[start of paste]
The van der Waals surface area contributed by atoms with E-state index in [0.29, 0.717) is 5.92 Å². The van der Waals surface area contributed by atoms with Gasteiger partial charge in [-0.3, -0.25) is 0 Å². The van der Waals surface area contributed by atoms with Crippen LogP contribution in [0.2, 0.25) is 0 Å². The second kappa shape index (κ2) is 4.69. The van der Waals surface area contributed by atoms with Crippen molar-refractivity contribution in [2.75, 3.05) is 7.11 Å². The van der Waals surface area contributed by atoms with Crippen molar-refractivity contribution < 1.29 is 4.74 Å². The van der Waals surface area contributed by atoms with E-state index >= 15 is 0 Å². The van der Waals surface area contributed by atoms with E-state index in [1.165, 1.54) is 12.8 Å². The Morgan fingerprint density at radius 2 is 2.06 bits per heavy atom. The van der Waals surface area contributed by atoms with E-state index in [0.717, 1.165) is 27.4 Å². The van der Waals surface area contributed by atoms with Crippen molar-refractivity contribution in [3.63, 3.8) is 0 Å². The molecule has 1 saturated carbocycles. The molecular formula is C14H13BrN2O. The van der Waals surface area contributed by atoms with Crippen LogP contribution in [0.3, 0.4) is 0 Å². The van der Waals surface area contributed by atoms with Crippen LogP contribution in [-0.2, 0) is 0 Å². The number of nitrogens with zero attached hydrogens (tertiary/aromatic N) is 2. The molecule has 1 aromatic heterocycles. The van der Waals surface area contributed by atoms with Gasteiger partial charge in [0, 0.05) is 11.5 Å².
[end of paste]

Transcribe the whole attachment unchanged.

The van der Waals surface area contributed by atoms with E-state index in [0.29, 0.717) is 5.92 Å². The van der Waals surface area contributed by atoms with Gasteiger partial charge in [-0.3, -0.25) is 0 Å². The van der Waals surface area contributed by atoms with Crippen LogP contribution in [0.2, 0.25) is 0 Å². The second kappa shape index (κ2) is 4.69. The van der Waals surface area contributed by atoms with Crippen molar-refractivity contribution in [2.75, 3.05) is 7.11 Å². The van der Waals surface area contributed by atoms with Crippen molar-refractivity contribution < 1.29 is 4.74 Å². The van der Waals surface area contributed by atoms with E-state index >= 15 is 0 Å². The van der Waals surface area contributed by atoms with E-state index in [1.165, 1.54) is 12.8 Å². The Morgan fingerprint density at radius 2 is 2.06 bits per heavy atom. The van der Waals surface area contributed by atoms with E-state index in [0.717, 1.165) is 27.4 Å². The van der Waals surface area contributed by atoms with Crippen molar-refractivity contribution in [3.63, 3.8) is 0 Å². The molecule has 1 saturated carbocycles. The molecular formula is C14H13BrN2O. The van der Waals surface area contributed by atoms with Crippen LogP contribution in [0.3, 0.4) is 0 Å². The van der Waals surface area contributed by atoms with Crippen LogP contribution in [-0.2, 0) is 0 Å². The number of nitrogens with zero attached hydrogens (tertiary/aromatic N) is 2. The molecule has 1 aromatic heterocycles. The van der Waals surface area contributed by atoms with Gasteiger partial charge in [0, 0.05) is 11.5 Å².